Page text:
At night, Davos offers excitement of an unusual kind. The main venues for night programs are the hotels. Let me briefly explain their location in relation to each other.
The main venue for the Davos’s daytime programs is the Congress Center. This is a facility reserved exclusively for the Forum. Only invited members can pass through the strict security checks. The Congress Center is located right in the heart of Davos, a valley town that faces the Alps to the north and south. The town stretches out east to west from the conference hall, in a long and narrow oval shape. Forum participants stay at the hotels that dot the town. The same hotels become the venue of night events.
All evening to night programs at Davos are private, except for those known as “Interactive Dinner Sessions.” This characterizes the night programs at Davos. The private events do not appear in the Davos’ program. In principle, official events are only open to Davos participants, however, the private evening events are open to non-members as long as they are invited. .
Evening programs at Davos are classified into three broad types based on their hours – “reception programs” held from 6 p.m. to 8 p.m., “dinner programs” scheduled from 8 p.m. to 10 p.m., and “party programs” involving dancing that start from 10 p.m. and go until late in the night.
University alumni reunions account for one of the largest group of reception programs. Presidents of major universities (probably limited to the top 20 schools in the world, including the University of Tokyo and Keio University in Japan) are invited to the Davos. Several of their alumni and faculty members are also invited. Naturally, those universities hold a reception in Davos, inviting their alumni.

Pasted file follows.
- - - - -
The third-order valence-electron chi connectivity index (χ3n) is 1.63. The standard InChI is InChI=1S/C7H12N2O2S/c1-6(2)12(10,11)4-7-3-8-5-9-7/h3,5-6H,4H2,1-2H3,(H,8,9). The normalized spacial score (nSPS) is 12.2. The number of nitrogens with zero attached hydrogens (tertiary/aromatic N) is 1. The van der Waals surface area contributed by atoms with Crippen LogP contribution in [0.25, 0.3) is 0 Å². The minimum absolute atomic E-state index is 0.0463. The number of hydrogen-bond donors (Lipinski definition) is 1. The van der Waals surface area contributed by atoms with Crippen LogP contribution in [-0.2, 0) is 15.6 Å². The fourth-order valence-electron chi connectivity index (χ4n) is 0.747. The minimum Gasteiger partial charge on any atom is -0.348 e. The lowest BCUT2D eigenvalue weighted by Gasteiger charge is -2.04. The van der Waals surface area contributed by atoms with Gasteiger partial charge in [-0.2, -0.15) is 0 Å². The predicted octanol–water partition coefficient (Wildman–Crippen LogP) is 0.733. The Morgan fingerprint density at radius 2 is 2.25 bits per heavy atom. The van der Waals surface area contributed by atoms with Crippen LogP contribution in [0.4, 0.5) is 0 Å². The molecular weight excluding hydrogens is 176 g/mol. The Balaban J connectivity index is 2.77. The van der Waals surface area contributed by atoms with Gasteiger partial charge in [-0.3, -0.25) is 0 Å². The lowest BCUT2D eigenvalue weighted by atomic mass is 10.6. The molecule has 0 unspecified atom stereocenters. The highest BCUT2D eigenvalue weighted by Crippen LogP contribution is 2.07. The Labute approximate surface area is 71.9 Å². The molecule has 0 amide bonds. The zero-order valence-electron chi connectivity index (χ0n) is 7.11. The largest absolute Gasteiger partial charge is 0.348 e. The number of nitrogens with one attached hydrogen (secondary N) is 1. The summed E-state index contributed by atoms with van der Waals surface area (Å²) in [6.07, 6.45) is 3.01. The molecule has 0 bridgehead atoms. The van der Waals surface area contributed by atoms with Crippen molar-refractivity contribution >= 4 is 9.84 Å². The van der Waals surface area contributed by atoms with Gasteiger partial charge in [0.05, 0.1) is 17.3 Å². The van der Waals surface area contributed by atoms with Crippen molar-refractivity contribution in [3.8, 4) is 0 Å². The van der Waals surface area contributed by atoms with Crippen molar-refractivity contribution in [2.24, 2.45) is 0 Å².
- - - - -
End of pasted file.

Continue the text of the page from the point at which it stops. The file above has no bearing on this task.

I took part in alumni reunions hosted by Yale University, Harvard Kennedy School, and the University of Oxford at this year’s Davos as a guest of my invited friends. As always, participating in these reunions gave me the strong desire to hold a “GLOBIS Reception” in Daovs in the future, by inviting people who graduated from the Graduate School of Management, GLOBIS University, which will surely send many graduates to Davos in due course.
Dinners comprise the second type of night programs. Some of these are hosted by nations. National governments or collection of private leaders sponsor programs such as Japan Night, Korean Night, Indonesian Night, and Indian Night to maintain and bolster their prestige. They bring in important participants attending Davos, emphasizing their national characteristics. The satisfaction of the important participants would give diplomatic and business advantages. I will report on Japan Night in detail later in this column.